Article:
In a moment of madness last week, I ordered seven items on Amazon and had them delivered to my old address.

I realised my mistake on Sunday and went online to amend the order, but saw six items had already been delivered and the other dispatched.

Cursing, I requested a call back from Amazon and was phoned within seconds. I explained my mistake and Karan, who phoned, said he couldn’t amend the order as the items were either with a local delivery company or at my old house.

He would, however, refund the six items immediately and recall them through the delivery company. It would be their problem and I just had to reorder whatever I still wanted. As the seventh item was from a marketplace vendor he said he would email them on my behalf and check my options.

[pull_quote_right] Companies like Amazon are putting local values at the heart of their global business[/pull_quote_right]

I thanked him for his amazing service. It was a far cry from the waiting on hold and automated lines I encountered when changing energy supplier.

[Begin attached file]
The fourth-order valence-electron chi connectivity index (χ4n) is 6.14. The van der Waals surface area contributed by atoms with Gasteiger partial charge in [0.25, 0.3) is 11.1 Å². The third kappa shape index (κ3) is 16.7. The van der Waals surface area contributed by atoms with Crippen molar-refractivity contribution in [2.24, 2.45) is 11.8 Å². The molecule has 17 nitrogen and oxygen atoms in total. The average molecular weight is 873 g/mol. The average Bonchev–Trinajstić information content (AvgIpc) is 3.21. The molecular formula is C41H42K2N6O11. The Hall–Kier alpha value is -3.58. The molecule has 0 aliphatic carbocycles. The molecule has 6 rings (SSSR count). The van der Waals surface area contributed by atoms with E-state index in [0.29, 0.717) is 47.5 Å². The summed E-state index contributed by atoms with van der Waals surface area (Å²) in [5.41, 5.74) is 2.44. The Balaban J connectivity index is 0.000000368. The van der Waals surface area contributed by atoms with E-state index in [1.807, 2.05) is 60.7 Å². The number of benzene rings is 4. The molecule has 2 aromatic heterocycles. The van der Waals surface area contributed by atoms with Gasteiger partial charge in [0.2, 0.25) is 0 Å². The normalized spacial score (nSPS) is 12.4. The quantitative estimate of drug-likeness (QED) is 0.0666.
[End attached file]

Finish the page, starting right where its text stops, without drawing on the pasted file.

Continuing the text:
I have since received an email asking for feedback on whether Karan solved my problem. I’m helping build the earth’s most customer-centric company, it’s said.

The increasing number of c-stores experimenting with e-commerce, and finding out fast about its many challenges and opportunities, could learn a lot from how companies like Amazon are putting local values at the heart of their global businesses.

Whatever your trade, the internet is redefining what great service looks like and it will affect our expectations of what is possible from every business we use. You will be benchmarked against the best, and Amazon clearly wants the crown.

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